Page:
Tag Archives: Pulp Mills

West Coast toxic hot spots threaten endangered salmon and killer whales

Editor’s note: Though Cortes Island is not mentioned in the following report, it is on the embedded map of metal hotspots. We appear to be either bordering on, or close to, the areas for cadmium (Cd), nickel (Ni) copper (Cu) and lead (Pb).

Canada’s National Observer, Local Journalism Initiative Reporter

Newly identified toxic metal hot spots on the West Coast further threaten endangered killer whales and their key food source, a recent study shows.

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IWD & Memories of the mill: One Woman’s Work

By Ruth Perfitt, originally published on qathet Living

You might say I worked in my Grandfather’s footsteps. My maternal Grandfather, Ray Olsen, was one of the first employees at the mill. The family lived around Powell Lake (Olsen’s Valley) and he started with the mill in the grinder rooms. He and another fellow would travel by boat from Olsen’s Landing down to the mill, often staying the week in town at a place on Poplar Street and rowing back up on weekends bringing supplies for the family.

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Running on Empty: Déjà vu

In 1949, Newfoundland joined Canada as a new Province. Its fisheries then fell under the authority of the central government in Ottawa — the infamous DFO (Department of Fisheries and Oceans, or as some call it, the Dead Fish Organisation).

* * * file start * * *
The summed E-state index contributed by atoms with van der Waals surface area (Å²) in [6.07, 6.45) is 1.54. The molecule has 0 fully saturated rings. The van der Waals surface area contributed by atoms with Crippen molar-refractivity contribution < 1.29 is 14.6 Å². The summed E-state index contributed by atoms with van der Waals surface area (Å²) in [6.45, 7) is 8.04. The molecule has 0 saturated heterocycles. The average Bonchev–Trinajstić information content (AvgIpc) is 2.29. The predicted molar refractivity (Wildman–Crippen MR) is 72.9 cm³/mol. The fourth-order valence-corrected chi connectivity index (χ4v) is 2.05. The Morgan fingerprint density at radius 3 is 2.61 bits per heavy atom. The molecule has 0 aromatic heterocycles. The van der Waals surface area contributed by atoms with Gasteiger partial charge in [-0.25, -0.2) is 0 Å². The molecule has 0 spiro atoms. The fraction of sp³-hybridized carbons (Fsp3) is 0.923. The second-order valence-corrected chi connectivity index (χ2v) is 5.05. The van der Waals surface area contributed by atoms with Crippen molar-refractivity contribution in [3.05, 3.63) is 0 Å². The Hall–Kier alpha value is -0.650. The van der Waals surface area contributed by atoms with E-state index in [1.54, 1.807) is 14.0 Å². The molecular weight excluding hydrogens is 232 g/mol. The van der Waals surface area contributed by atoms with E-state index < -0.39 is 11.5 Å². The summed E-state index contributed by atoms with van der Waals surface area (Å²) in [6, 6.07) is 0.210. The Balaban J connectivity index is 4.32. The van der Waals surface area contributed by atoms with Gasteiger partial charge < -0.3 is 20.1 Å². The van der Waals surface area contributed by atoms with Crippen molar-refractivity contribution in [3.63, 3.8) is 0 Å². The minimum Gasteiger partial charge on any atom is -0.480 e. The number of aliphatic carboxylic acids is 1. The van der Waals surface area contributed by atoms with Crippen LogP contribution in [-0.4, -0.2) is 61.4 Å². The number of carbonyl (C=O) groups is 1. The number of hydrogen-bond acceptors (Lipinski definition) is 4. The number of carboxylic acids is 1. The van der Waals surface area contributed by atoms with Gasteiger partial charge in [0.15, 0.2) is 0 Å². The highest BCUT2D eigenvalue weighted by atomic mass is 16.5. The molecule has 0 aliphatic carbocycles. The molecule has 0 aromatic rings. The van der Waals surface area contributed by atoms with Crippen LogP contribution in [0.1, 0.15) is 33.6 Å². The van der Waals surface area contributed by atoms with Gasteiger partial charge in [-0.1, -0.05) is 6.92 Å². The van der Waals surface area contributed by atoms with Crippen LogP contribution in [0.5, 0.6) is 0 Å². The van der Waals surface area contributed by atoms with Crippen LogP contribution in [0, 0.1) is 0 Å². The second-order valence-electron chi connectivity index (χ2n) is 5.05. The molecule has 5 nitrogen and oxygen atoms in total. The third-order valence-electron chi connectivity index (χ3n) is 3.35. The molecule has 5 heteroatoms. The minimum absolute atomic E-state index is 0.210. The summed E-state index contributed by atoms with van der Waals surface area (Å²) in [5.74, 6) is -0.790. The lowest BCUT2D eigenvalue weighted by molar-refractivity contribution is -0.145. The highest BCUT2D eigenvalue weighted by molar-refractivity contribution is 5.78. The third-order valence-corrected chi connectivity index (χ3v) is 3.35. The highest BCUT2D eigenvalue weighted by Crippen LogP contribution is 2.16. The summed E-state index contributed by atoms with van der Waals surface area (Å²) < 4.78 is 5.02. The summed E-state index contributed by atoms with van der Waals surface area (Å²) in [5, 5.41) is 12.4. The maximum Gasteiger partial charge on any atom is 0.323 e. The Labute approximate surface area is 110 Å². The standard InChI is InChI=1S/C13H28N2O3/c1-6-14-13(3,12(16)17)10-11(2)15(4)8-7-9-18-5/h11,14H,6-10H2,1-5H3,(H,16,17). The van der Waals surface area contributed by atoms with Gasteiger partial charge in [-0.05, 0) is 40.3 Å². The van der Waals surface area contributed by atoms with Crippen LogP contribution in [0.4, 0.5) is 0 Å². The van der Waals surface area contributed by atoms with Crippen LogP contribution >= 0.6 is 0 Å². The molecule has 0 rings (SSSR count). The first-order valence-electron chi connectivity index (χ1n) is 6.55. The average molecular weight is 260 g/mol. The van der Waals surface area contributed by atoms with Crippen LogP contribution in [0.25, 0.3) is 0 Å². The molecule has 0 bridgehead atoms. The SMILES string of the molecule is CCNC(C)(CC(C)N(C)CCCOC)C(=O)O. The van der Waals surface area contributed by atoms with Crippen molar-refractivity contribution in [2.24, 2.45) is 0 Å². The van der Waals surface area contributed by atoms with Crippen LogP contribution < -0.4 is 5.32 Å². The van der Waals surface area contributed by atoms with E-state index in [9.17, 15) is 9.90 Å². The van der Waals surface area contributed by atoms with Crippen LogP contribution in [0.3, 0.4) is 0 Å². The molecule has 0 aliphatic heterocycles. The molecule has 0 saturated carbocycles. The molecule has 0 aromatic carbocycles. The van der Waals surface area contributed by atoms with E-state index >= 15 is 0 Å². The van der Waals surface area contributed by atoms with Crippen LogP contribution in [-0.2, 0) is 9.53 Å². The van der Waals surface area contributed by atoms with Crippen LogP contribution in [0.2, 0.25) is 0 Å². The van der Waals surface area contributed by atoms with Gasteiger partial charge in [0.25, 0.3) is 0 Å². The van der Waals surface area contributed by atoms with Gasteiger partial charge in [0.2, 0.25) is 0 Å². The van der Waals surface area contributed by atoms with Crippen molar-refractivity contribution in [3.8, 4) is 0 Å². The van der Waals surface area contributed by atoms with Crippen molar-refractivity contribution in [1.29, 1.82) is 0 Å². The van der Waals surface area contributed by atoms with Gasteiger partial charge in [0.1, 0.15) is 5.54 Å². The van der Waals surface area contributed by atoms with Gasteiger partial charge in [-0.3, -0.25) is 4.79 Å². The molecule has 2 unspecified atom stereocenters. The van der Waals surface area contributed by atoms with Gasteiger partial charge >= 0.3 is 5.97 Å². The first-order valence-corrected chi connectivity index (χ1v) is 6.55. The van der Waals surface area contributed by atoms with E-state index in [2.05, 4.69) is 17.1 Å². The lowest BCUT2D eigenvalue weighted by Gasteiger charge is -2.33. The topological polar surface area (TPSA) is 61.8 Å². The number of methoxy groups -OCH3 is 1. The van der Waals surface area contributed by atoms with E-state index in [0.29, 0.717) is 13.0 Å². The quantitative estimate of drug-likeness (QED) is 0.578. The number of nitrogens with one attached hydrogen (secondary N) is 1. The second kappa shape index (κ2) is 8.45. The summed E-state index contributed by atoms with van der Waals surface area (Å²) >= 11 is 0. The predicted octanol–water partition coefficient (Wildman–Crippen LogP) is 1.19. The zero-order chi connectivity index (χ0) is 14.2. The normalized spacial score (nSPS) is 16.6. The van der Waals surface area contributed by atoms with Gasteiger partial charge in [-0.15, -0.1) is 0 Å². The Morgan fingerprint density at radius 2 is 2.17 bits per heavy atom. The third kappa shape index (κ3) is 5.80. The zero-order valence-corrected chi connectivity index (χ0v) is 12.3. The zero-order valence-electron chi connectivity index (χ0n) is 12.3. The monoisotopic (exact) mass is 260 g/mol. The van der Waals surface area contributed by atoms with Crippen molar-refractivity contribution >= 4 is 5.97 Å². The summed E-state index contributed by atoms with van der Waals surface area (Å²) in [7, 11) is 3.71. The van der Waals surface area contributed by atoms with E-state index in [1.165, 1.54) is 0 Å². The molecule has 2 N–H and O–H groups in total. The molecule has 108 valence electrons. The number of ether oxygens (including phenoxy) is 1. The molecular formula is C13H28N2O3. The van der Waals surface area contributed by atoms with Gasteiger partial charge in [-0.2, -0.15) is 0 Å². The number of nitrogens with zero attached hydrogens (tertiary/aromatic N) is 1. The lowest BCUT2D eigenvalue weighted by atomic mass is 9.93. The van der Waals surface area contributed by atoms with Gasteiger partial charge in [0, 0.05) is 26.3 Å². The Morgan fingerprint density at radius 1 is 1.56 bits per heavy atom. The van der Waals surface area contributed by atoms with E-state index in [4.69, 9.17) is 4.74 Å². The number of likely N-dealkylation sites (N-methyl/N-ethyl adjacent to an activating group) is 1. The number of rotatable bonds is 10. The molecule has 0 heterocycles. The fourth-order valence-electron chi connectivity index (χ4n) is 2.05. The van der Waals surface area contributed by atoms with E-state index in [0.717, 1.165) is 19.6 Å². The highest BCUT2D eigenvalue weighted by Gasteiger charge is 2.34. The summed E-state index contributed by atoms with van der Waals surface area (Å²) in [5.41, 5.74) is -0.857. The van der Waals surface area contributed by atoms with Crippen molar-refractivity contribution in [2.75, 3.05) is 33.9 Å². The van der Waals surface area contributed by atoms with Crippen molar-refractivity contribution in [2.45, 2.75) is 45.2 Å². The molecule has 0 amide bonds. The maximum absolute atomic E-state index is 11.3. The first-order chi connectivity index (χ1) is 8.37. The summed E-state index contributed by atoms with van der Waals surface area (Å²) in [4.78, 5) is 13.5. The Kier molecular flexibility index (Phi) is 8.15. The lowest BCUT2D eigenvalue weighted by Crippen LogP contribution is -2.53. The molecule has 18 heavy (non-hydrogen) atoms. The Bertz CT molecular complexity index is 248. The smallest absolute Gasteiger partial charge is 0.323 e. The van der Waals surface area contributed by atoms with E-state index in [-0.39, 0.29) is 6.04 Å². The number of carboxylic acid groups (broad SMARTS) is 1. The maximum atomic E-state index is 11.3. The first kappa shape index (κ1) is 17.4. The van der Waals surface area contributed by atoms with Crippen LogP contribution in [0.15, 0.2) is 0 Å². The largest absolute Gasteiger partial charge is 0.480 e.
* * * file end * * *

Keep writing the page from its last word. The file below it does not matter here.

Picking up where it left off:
DFO’s mismanagement of the Newfoundland fishery — the immensely productive shoal banks of the northern Atlantic seaboard — is now a classic cautionary tale. DFO’s bureaucrats ignored repeated warnings — from marine biologists, environmentalists, and fishermen themselves — and allowed brutal overfishing of Canadian waters.

The high-value fish in those waters were the prolific Atlantic cod, the basis for centuries of both subsistence and prosperity for fishing communities. Larger industrialised boats, more entrants each season, and ruthless exploitation of the stocks ensured that prosperity was short-lived. To be fair, other nations hammered even harder on the cod stocks of the North Atlantic; but Canada could have done something to protect the fish in its territorial waters — and did far too little, far too late.

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How People’s Attitudes Towards Nature Changed

What was life like in the era before cell phones, computers and televisions. Did British Columbians feel closer to nature when they worked outside in the elements rather than within the artificial confines of a building? In this mornings program I ask Mike Manson, a descendant of one of Cortes Island’s oldest European families, and Mike Moore, one of our better known eco-tour guides, how public attitudes towards nature changed since the first settlers arrived.

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The Many Faces Of Powell River

By Roy L Hales

For many, the most visible aspect is two cloud-like pillars ascending into the stratosphere. Others principally know Powell River from the BC Ferry terminal, which they use en route to other destinations. I recently explored some of the many faces of Powell River.

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